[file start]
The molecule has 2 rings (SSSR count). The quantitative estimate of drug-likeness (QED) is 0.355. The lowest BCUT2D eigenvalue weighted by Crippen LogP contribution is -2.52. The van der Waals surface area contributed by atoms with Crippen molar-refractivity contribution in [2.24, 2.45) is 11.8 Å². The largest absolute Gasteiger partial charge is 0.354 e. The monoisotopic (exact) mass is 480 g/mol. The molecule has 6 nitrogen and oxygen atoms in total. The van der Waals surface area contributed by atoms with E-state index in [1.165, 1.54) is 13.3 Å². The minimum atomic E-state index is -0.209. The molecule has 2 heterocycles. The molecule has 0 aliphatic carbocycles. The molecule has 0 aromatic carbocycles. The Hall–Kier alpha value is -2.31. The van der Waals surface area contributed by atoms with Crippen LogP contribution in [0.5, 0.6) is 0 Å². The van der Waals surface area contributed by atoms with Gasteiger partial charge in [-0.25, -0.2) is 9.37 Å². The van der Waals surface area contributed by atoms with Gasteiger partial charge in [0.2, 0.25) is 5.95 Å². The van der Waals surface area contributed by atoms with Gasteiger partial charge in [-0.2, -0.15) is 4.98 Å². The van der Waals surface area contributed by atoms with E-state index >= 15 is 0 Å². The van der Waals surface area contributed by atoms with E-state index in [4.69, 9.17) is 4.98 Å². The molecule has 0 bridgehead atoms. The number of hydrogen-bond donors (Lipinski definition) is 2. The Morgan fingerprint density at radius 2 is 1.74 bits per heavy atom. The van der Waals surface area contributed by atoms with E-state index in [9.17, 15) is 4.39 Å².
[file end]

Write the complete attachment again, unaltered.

The molecule has 2 rings (SSSR count). The quantitative estimate of drug-likeness (QED) is 0.355. The lowest BCUT2D eigenvalue weighted by Crippen LogP contribution is -2.52. The van der Waals surface area contributed by atoms with Crippen molar-refractivity contribution in [2.24, 2.45) is 11.8 Å². The largest absolute Gasteiger partial charge is 0.354 e. The monoisotopic (exact) mass is 480 g/mol. The molecule has 6 nitrogen and oxygen atoms in total. The van der Waals surface area contributed by atoms with E-state index in [1.165, 1.54) is 13.3 Å². The minimum atomic E-state index is -0.209. The molecule has 2 heterocycles. The molecule has 0 aliphatic carbocycles. The molecule has 0 aromatic carbocycles. The Hall–Kier alpha value is -2.31. The van der Waals surface area contributed by atoms with Crippen LogP contribution in [0.5, 0.6) is 0 Å². The van der Waals surface area contributed by atoms with Gasteiger partial charge in [-0.25, -0.2) is 9.37 Å². The van der Waals surface area contributed by atoms with Gasteiger partial charge in [0.2, 0.25) is 5.95 Å². The van der Waals surface area contributed by atoms with Gasteiger partial charge in [-0.2, -0.15) is 4.98 Å². The van der Waals surface area contributed by atoms with E-state index >= 15 is 0 Å². The van der Waals surface area contributed by atoms with E-state index in [4.69, 9.17) is 4.98 Å². The molecule has 0 bridgehead atoms. The number of hydrogen-bond donors (Lipinski definition) is 2. The Morgan fingerprint density at radius 2 is 1.74 bits per heavy atom. The van der Waals surface area contributed by atoms with E-state index in [9.17, 15) is 4.39 Å².